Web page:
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Reflections on History Education

Easy and Difficult Histories

Ed Jonker

History education inevitably is a thing of the present. During the nineteenth and twentieth centuries it has always answered to problems that were urgent at the time of discussion. This has mostly taken the form of explaining and thus smoothing over painful ruptures in the past. Although nowadays we generally acknowledge this contemporary character of history education, the professional ideal of doing proper, authentic history remains—a desire that is understandable, but compatible neither with epistemological standards nor with public expectations. While teaching instrumental history is not an option, history education cannot live on criticism and deconstruction alone, we need a reflexive presentism that self-consciously confronts the present day—“difficult“ rather than “easy“ histories.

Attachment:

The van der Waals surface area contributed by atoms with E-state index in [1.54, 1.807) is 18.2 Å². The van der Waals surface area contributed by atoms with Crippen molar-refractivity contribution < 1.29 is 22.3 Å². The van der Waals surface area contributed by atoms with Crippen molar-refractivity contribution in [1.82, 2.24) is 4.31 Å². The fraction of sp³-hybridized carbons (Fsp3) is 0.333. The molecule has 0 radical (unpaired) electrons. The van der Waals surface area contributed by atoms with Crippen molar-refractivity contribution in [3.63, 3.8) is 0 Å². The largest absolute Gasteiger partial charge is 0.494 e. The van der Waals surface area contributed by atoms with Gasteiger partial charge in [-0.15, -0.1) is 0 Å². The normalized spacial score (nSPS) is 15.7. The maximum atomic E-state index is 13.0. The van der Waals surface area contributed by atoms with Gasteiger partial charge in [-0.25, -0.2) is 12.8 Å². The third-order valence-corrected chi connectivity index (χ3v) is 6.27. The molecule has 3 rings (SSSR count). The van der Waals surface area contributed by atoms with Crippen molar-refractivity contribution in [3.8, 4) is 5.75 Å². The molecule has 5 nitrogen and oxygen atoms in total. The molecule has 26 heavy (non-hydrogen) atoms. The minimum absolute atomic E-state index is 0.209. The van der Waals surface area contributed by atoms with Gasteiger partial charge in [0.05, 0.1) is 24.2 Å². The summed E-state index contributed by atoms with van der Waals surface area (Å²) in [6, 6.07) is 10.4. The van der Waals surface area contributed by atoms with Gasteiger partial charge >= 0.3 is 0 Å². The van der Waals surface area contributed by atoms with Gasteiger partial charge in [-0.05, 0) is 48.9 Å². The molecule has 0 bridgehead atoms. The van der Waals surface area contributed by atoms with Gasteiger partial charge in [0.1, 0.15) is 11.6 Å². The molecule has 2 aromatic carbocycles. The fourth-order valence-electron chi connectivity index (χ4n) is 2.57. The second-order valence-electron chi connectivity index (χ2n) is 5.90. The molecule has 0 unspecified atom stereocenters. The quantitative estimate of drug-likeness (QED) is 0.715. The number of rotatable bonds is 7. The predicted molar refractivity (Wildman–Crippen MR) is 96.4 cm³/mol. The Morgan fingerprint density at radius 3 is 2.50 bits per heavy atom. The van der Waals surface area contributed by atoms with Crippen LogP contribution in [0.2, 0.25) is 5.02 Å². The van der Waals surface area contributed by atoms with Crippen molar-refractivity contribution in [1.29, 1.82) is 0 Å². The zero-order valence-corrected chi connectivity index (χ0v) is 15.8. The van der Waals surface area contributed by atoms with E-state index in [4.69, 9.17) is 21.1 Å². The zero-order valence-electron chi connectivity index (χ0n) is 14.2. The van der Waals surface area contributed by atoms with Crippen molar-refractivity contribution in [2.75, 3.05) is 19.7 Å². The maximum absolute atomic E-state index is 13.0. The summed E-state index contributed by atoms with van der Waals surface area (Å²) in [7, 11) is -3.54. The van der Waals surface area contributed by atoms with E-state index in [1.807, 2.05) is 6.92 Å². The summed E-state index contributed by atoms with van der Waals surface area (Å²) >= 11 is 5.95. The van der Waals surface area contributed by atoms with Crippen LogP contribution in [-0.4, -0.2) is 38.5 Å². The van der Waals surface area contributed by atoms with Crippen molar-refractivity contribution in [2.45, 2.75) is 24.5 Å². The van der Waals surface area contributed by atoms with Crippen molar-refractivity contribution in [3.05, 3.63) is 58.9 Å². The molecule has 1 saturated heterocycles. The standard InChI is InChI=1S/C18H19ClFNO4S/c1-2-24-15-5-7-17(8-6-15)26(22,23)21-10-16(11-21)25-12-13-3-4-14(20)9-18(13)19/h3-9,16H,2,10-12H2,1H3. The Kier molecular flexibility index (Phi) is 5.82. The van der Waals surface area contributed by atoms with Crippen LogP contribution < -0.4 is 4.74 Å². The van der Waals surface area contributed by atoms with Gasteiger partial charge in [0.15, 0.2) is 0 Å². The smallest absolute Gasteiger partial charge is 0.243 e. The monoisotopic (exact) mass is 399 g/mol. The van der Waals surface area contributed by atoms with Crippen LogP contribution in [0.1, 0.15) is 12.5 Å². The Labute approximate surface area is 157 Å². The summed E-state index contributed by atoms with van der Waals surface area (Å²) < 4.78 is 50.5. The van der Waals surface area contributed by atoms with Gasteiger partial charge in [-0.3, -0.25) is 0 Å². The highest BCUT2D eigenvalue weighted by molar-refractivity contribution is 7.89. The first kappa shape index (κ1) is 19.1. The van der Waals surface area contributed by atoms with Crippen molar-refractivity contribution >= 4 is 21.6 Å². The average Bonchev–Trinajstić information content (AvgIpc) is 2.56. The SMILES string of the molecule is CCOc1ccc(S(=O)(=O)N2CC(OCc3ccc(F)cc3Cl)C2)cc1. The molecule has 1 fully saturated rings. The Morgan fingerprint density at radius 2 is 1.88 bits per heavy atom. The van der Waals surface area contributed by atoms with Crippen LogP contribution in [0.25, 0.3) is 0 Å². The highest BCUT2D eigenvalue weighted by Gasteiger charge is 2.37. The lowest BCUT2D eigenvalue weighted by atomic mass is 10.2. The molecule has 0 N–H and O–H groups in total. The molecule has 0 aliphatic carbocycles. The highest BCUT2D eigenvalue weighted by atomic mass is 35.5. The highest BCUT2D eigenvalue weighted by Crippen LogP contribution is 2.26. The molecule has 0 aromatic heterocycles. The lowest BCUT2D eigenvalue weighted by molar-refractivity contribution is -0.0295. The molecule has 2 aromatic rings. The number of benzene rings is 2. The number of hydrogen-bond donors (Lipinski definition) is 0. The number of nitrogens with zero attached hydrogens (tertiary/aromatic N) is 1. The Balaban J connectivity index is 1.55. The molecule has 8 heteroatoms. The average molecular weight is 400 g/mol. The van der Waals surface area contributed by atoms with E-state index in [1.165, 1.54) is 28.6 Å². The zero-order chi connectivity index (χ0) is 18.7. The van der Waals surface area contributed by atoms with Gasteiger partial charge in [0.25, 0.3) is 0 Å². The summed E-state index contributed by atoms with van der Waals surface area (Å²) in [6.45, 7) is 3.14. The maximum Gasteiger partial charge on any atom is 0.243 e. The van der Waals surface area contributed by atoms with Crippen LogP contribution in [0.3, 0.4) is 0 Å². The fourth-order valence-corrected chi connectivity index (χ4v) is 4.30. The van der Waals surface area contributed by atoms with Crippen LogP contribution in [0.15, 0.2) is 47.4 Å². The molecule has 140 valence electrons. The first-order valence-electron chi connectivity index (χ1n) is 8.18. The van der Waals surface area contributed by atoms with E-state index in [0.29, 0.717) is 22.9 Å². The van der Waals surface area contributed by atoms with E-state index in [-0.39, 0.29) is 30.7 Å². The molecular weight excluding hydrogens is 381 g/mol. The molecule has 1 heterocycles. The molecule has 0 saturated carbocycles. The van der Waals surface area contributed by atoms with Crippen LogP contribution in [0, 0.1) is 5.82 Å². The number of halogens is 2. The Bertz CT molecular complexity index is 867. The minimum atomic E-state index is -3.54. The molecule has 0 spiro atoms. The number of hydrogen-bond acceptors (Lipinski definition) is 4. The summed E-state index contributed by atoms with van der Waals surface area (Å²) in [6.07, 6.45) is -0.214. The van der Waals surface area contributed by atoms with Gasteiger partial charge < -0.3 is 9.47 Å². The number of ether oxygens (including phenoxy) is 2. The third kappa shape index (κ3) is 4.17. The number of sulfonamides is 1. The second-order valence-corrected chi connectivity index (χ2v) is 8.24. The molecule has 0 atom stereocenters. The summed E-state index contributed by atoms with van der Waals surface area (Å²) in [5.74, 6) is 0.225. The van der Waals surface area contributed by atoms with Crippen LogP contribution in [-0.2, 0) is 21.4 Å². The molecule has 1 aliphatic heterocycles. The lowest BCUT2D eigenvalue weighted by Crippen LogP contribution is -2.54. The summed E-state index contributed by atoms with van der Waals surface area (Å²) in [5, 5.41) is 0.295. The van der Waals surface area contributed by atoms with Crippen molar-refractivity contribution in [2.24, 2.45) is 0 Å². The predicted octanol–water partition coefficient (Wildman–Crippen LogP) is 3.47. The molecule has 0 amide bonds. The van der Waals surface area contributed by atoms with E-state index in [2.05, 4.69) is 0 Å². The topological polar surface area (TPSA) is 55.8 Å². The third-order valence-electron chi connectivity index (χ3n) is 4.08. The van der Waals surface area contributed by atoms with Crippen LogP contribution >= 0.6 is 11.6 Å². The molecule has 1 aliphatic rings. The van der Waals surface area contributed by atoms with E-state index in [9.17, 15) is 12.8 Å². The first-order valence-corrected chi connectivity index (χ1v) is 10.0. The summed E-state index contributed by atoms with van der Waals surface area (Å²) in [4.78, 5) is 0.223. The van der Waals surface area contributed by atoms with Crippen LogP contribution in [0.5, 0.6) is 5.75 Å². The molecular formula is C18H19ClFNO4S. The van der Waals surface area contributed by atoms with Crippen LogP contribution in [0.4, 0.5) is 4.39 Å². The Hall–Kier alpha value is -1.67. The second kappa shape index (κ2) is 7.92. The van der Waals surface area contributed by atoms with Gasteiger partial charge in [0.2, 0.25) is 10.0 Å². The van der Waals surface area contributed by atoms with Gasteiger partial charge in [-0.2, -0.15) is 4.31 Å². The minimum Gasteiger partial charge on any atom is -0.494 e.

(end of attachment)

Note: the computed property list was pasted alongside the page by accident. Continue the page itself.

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Remembering or Forgetting?

Accounts of the Recent Revolutionary Past in Dutch History Textbooks for Primary Education in the Early Nineteenth Century Author

Willeke Los

After several decades of political conflict and turbulence, in 1815 the Netherlands became a constitutional monarchy. In the ensuing process of nation-building, history education was considered an important means to instill feelings of national unity and concord into the hearts of children. This article seeks to investigate how this was possible in view of the recent revolutionary past. It analyzes accounts in history textbooks for primary education of the Patriot Revolt against Stadholder William V that took place in the 1780s and was suppressed in 1787, and of the Batavian Revolution that took place in 1795 and put an end to his rule. Although in many cases the historical narratives of these politically controversial events were adapted to suit the purpose of nation-building, the revolutionary past was by no means forgotten.